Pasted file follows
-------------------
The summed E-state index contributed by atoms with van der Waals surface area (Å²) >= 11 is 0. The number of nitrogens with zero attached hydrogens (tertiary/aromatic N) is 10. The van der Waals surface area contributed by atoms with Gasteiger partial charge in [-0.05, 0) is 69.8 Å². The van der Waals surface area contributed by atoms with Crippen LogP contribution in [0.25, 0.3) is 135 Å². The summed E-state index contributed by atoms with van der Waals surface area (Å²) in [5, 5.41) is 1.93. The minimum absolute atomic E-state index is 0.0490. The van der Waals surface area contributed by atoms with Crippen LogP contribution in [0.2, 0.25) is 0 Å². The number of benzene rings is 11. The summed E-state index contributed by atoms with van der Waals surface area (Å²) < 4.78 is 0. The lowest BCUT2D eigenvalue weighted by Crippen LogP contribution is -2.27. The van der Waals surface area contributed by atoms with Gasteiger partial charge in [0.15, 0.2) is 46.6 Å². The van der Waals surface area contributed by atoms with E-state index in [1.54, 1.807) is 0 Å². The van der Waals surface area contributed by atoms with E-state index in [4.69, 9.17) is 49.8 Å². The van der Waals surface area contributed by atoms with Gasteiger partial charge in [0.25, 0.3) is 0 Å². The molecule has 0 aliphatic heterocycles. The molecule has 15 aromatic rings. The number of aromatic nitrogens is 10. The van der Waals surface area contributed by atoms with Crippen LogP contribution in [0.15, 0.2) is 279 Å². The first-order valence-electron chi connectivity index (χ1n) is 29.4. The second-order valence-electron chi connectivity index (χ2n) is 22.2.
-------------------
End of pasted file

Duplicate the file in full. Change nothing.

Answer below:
The summed E-state index contributed by atoms with van der Waals surface area (Å²) >= 11 is 0. The number of nitrogens with zero attached hydrogens (tertiary/aromatic N) is 10. The van der Waals surface area contributed by atoms with Gasteiger partial charge in [-0.05, 0) is 69.8 Å². The van der Waals surface area contributed by atoms with Crippen LogP contribution in [0.25, 0.3) is 135 Å². The summed E-state index contributed by atoms with van der Waals surface area (Å²) in [5, 5.41) is 1.93. The minimum absolute atomic E-state index is 0.0490. The van der Waals surface area contributed by atoms with Crippen LogP contribution in [0.2, 0.25) is 0 Å². The number of benzene rings is 11. The summed E-state index contributed by atoms with van der Waals surface area (Å²) < 4.78 is 0. The lowest BCUT2D eigenvalue weighted by Crippen LogP contribution is -2.27. The van der Waals surface area contributed by atoms with Gasteiger partial charge in [0.15, 0.2) is 46.6 Å². The van der Waals surface area contributed by atoms with E-state index in [1.54, 1.807) is 0 Å². The van der Waals surface area contributed by atoms with E-state index in [4.69, 9.17) is 49.8 Å². The van der Waals surface area contributed by atoms with Gasteiger partial charge in [0.25, 0.3) is 0 Å². The molecule has 0 aliphatic heterocycles. The molecule has 15 aromatic rings. The number of aromatic nitrogens is 10. The van der Waals surface area contributed by atoms with Crippen LogP contribution in [0.15, 0.2) is 279 Å². The first-order valence-electron chi connectivity index (χ1n) is 29.4. The second-order valence-electron chi connectivity index (χ2n) is 22.2.